In this 6-month study, participants will be randomly assigned to either take part in the exercise program or receive usual care. At a baseline study visit, all participants will complete an exercise treadmill test, wear a Holter monitor to record heart activity for 24 hours, undergo blood collection, and complete questionnaires to assess quality of life, anxiety, and depression. Participants taking part in the exercise program will receive 1 hour of exercise education over the telephone. During Weeks 1 through 8, participants will stretch for 10 minutes and walk 1 hour daily for 5 days a week; during Weeks 9 through 24, participants will walk 30 minutes daily for 5 days a week. Participants will wear a Polar Heart Rate monitor to record their heart rate and a pedometer to keep track of the number of steps walked. They will also record details of their exercise in a daily activity log. Throughout the entire study, a study nurse will call participants on a weekly basis to check on their progress and to help resolve any exercise-related problems. At Weeks 8 and 24, all participants including those receiving usual care, will attend a study visit for repeat baseline evaluations. Study researchers will review medical records to collect various information, including the reason for needing an ICD, the type and settings of the ICD, medication use, medical history, current health problems, lab test results, echocardiogram images of the heart, and electrocardiogram (EKG) results.

  Eligibility

Ages Eligible for Study:   21 Years and older
Genders Eligible for Study:   Both
Accepts Healthy Volunteers:   No
Criteria

Inclusion Criteria:

  • ICD implanted in the 12 months prior to study entry
  • Currently taking beta blocker medication
  • Speaks and reads English

Exclusion Criteria:

  • Unstable angina, heart attack, or percutaneous coronary intervention (PCI) in the 3 months prior to study entry
  • Experienced an ICD shock in the 3 months prior to study entry
  • Currently exercises 3 times a week for 20 minutes a day
  • Alcohol Use Disorders Identification Test-Consumption (AUDIT-C) score for alcohol consumption greater than 4
  • Shore Blessed score for cognitive dysfunction greater than 6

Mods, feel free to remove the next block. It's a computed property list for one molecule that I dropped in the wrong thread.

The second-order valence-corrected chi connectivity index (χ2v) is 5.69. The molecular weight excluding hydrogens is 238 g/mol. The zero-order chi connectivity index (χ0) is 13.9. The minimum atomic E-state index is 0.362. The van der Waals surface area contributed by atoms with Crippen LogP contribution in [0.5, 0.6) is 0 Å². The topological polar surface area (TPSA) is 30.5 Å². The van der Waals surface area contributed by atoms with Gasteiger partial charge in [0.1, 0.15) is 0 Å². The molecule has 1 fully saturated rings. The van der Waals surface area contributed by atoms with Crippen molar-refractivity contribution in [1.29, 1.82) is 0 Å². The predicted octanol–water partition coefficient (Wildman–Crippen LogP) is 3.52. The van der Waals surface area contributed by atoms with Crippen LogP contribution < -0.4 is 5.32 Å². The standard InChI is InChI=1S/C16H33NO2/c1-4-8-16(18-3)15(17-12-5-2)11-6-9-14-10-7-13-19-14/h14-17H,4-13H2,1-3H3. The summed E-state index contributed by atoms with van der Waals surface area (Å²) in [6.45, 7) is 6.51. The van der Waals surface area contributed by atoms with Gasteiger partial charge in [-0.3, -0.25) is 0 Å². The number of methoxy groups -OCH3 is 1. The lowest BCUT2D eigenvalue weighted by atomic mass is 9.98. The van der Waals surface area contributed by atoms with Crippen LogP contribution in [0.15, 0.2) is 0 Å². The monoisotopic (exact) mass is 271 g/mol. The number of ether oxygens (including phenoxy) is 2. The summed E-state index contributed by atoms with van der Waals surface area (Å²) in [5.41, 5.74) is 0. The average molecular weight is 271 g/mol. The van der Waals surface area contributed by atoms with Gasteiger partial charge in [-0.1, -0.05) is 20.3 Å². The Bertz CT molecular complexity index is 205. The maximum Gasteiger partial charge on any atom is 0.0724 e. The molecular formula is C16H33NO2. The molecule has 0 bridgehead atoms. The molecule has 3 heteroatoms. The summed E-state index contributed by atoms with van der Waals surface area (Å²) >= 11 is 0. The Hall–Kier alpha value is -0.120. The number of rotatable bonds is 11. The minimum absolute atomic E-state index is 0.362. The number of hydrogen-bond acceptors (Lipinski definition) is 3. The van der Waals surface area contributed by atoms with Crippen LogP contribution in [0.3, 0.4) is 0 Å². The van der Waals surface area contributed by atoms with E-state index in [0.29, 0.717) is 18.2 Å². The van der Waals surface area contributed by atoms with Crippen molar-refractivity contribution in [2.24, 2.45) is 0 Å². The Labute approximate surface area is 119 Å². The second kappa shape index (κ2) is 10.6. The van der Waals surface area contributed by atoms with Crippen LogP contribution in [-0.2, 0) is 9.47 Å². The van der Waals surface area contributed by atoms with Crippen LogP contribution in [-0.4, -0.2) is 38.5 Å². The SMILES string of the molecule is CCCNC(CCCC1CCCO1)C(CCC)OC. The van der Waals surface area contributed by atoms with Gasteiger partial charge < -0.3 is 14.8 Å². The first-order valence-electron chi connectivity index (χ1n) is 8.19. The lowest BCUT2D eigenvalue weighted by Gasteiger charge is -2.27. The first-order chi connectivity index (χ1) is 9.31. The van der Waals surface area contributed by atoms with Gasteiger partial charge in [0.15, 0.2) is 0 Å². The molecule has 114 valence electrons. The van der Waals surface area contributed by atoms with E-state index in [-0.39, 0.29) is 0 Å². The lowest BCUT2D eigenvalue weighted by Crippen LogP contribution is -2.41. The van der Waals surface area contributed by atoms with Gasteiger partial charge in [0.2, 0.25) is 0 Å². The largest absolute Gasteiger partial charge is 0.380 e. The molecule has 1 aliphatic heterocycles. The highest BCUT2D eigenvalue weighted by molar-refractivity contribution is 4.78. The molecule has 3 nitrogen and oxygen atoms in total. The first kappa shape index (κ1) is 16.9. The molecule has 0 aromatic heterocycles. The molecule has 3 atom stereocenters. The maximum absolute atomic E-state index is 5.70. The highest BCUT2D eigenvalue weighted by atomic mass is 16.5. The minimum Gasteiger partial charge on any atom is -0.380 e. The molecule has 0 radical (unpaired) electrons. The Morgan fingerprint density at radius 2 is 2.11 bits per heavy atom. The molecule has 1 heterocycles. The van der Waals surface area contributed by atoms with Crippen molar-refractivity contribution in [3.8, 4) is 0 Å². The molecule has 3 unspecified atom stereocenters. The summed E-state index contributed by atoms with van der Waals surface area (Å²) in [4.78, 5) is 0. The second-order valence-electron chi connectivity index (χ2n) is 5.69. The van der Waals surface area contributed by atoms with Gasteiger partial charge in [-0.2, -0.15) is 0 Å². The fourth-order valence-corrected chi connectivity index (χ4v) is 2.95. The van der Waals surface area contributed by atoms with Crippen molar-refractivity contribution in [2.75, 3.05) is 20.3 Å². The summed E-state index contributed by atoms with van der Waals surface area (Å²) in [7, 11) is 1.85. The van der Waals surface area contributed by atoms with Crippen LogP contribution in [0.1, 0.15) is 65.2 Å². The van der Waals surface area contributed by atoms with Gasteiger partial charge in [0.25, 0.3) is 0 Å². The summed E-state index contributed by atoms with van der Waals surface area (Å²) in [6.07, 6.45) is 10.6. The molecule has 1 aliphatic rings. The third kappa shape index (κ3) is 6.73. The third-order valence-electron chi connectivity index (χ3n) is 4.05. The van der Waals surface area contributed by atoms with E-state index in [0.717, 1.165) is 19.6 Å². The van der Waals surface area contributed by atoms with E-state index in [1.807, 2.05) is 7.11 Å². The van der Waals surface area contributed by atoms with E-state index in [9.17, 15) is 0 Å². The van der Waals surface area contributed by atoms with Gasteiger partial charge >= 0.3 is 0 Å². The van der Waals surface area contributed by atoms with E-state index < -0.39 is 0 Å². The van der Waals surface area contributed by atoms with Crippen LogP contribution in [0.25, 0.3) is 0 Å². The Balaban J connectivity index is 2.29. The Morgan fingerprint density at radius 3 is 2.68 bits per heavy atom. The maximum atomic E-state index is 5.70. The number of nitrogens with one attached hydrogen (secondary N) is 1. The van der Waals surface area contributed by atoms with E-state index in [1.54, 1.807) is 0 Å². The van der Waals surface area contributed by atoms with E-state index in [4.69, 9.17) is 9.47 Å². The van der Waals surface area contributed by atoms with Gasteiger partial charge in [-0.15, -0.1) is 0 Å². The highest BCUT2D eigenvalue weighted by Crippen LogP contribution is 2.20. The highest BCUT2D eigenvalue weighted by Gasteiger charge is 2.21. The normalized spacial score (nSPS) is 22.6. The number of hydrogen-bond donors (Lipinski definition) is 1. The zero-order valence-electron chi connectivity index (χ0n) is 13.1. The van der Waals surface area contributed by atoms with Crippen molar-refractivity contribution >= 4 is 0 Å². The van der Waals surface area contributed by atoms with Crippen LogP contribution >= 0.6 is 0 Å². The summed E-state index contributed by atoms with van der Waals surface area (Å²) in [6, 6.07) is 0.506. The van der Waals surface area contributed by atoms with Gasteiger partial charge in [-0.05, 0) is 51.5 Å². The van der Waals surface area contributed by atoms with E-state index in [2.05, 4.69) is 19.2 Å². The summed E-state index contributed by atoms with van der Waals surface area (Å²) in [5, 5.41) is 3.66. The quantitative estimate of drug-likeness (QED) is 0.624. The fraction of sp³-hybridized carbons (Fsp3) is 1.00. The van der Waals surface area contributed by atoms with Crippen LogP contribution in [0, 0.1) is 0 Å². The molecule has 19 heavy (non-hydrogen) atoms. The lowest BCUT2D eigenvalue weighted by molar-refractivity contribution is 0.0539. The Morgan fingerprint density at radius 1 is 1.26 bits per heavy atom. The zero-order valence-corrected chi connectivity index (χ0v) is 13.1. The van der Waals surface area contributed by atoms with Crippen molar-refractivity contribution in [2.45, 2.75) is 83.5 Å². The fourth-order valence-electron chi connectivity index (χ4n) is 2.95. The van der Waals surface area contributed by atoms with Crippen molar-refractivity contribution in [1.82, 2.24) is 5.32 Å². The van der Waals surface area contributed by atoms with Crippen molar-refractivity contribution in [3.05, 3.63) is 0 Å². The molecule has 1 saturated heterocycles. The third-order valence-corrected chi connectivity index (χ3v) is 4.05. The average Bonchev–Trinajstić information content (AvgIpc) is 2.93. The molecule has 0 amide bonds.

Contacts and Locations
Choosing to participate in a study is an important personal decision. Talk with your doctor and family members or friends about deciding to join a study. To learn more about this study, you or your doctor may contact the study research staff using the Contacts provided below. For general information, see Learn About Clinical Studies.

Please refer to this study by its ClinicalTrials.gov identifier: NCT00522340

Contacts
Contact: Cynthia Dougherty, ARNP, PhD 206-221-7927 cindyd@u.washington.edu

Locations
United States, Washington
University of Washington Recruiting
Seattle, Washington, United States, 98195
Contact: Cynthia Dougherty, ARNP, PhD    206-221-7927    cindyd@u.washington.edu   
Principal Investigator: Cynthia Dougherty, ARNP, PhD         
Sponsors and Collaborators
University of Washington
Investigators
Principal Investigator: Cynthia Dougherty, ARNP, PhD University of Washington
  More Information

No publications provided by University of Washington

Additional publications automatically indexed to this study by ClinicalTrials.gov Identifier (NCT Number):
Responsible Party: University of Washington
ClinicalTrials.gov Identifier: NCT00522340     History of Changes
Other Study ID Numbers: 510, R01HL084550-01A1, R01 HL084550-01A1
Study First Received: August 27, 2007
Last Updated: June 19, 2012
Health Authority: United States: Federal Government

Keywords provided by University of Washington:
Implantable Cardioverter Defibrillators
ICD
Exercise
Cardiac
Inflammation

Additional relevant MeSH terms:
Heart Failure
Cardiovascular Diseases
Heart Diseases

ClinicalTrials.gov processed this record on October 23, 2014